Education – Active and passive investing

There has been an ongoing debate for many years on the relative merits of active versus passive investment approaches. For a long time, active has been favoured but passive is growing in popularity. According to Morningstar, and reported in the Financial Times, assets managed in passive funds have grown 230% since 2007, reaching a total of $6 trillion. This growth is four times faster than active products over the same period.

The big question used to be: which is better? But should you favour one over the other, or use both? In the current environment of relatively low returns, investors should be looking at every possible way of generating the best performance (net of charges) from their portfolios.

First, some definitions:

  • Active fund managers are so called because they are able to take active decisions to make their portfolio look different from an index or benchmark – to choose the equities, bonds or other assets they want to invest in. They aim to meet a specific, defined investment objective.
  • Passive investments, on the other hand, will seek to closely replicate the performance of a market index. True passive managers don’t make decisions about what to invest in; they simply track what is in a particular market index.

The views expressed in this section are those of the fund managers and not those of TD Direct Investing.

Exchange Traded Products (ETPs) including ETFs, ETCs and ETNs track a wide variety of underlying investments, some of which may be complex in nature and involve leverage, shorting or a high degree of volatility. It is therefore important that you read the Prospectus or Fact Sheet (available on the issuers’ websites) prior to investing and ensure that you understand how it is structured and the associated risks.

We think there is room for both, and the best approach for investors is actually to take the best parts of each and include them in their portfolio – not active versus passive but active and passive.

Active management will always have a place

There is still definitely a place for active fund managers who are able to demonstrate consistent skill over the long term. Even major player in the passive world BlackRock, which has the largest Exchange Traded Fund (ETF) business in the world, recently hired a new head of global active equity, and Robert Kapito, president at BlackRock, believes active funds will offer investors a chance of outperformance. He says: “In a lower return environment, incremental gains from active management have a stronger impact on performance.”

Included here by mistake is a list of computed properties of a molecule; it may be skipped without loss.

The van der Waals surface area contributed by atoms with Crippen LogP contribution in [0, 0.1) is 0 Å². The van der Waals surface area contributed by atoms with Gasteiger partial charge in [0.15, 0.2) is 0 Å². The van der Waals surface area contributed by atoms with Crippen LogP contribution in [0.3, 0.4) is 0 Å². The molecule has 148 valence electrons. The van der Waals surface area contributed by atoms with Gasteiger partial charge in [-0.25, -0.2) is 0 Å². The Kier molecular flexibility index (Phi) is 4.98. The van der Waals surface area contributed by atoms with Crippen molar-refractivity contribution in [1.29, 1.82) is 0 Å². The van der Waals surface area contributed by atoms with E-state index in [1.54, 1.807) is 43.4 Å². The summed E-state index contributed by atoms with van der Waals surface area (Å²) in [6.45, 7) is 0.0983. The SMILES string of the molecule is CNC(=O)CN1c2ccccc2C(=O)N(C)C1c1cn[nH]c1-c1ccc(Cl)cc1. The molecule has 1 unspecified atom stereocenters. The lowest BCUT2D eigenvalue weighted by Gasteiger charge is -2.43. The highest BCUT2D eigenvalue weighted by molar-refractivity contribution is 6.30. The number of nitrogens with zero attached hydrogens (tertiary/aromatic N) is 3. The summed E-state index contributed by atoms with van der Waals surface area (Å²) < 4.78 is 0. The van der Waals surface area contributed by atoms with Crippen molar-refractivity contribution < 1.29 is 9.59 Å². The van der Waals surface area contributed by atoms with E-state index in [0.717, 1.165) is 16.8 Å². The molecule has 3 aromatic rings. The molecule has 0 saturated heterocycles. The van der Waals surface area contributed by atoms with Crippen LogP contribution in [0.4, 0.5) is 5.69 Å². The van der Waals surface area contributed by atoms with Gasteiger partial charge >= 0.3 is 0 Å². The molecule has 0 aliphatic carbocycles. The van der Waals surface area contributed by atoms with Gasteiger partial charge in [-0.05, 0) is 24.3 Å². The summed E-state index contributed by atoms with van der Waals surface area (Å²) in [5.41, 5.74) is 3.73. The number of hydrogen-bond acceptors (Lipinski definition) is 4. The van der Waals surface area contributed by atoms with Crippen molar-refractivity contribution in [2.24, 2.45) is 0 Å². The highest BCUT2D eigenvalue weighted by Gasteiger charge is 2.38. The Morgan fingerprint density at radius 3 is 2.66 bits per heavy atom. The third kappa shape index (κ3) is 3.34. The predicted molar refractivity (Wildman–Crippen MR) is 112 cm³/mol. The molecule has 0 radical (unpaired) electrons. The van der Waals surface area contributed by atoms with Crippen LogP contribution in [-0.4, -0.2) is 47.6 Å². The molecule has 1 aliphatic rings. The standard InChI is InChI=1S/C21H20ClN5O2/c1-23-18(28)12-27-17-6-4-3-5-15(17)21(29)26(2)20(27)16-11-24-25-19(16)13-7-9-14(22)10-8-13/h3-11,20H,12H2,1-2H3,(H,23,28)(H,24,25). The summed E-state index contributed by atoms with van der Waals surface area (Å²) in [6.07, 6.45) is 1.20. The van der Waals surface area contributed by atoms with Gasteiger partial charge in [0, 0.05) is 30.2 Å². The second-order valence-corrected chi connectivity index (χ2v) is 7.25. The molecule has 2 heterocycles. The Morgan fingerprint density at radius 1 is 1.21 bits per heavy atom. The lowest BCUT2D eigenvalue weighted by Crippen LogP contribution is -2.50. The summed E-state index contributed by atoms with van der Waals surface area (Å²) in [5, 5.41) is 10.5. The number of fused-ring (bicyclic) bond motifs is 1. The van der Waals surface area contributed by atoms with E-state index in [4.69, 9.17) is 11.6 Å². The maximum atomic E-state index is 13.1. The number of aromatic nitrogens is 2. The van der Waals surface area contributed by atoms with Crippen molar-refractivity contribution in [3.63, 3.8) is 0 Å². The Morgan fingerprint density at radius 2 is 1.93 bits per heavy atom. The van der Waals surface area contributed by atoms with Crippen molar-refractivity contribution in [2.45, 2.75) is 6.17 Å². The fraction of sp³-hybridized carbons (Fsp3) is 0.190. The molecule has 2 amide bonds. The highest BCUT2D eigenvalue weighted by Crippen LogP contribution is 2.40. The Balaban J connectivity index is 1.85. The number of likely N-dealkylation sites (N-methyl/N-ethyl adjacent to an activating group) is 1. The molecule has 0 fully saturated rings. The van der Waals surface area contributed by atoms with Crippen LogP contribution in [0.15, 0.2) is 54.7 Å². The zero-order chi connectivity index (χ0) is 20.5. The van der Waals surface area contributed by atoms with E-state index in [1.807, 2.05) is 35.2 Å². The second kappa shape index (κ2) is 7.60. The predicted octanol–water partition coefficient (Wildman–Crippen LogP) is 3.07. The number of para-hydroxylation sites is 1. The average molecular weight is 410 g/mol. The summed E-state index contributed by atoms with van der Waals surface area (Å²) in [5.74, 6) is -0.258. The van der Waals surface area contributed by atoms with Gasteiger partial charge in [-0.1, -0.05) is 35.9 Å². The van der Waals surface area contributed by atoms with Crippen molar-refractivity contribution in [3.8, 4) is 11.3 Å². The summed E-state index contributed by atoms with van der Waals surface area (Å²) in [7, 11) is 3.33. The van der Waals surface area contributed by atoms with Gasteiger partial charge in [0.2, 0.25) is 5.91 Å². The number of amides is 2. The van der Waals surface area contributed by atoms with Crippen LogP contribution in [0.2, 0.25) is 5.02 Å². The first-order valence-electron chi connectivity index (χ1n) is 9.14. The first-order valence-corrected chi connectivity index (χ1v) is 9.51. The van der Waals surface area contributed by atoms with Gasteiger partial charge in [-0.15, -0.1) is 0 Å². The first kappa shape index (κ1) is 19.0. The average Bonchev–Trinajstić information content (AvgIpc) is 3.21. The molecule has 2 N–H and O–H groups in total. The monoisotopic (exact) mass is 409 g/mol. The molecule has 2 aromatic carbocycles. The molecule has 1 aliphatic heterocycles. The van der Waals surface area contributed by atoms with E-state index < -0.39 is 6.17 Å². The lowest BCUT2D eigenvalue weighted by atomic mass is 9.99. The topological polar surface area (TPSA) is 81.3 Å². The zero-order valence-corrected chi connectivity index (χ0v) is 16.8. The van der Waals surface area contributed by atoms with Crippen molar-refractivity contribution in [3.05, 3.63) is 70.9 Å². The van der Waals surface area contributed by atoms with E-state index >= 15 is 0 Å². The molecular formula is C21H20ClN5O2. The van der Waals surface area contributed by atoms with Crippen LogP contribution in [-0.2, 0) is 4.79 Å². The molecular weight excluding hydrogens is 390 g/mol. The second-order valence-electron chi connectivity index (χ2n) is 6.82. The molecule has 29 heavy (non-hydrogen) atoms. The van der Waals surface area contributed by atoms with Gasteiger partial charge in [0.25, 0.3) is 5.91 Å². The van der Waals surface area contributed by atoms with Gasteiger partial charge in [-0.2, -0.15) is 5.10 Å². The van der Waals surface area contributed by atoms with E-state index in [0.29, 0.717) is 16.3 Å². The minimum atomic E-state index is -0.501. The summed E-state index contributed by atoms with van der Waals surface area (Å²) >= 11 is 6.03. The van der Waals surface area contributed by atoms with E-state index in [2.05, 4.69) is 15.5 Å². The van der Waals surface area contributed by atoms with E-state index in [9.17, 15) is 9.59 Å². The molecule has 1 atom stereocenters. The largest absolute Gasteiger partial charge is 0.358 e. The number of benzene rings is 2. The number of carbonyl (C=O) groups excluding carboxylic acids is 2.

The challenge for investors is how to select the right active managers to fit a certain investment strategy. Our Recommended Funds list is one way of identifying strong active managers with consistent track records across a broad range of asset classes.

There are challenges, especially in the US

Here in the UK we often take our lead from what is happening in the US, and the landscape there is changing dramatically for active managers. While a few active US equity fund managers have been able to outperform the US stock market on a consistent basis, the majority don’t, which is why passive is becoming more popular.

This is due in part to the fact the US market is the most efficient in the world. The vast majority of companies, aside from a number of micro caps, are well researched. This makes it extremely difficult to discover and act on information about a company which is not already in the public domain.

While in the UK a higher number of active fund managers beat their benchmarks, relatively few do it on a consistent basis. And the question of charges is becoming ever more important, particularly during a period of low returns.

Active managers are responding

So how are active managers going to respond? They’re looking for ways to become more competitive on fees, so they can compete with the lower cost, passive, alternatives and outperform their benchmarks. Another trend is the rise of active managers becoming more opportunistic and less rigid in terms of following an investment style.

Passive is growing fast

Meanwhile, investors are increasingly turning to passive solutions. Ben Johnson, who researches passive investments for Morningstar, notes an increase in ETF usage in the US market, with passive funds due to take more than 50% market share within the next year or two. In the UK, there has been a noticeable uptick in the adoption of tracker funds and ETFs, with companies such as Vanguard, BlackRock and ETF Securities taking significant market share.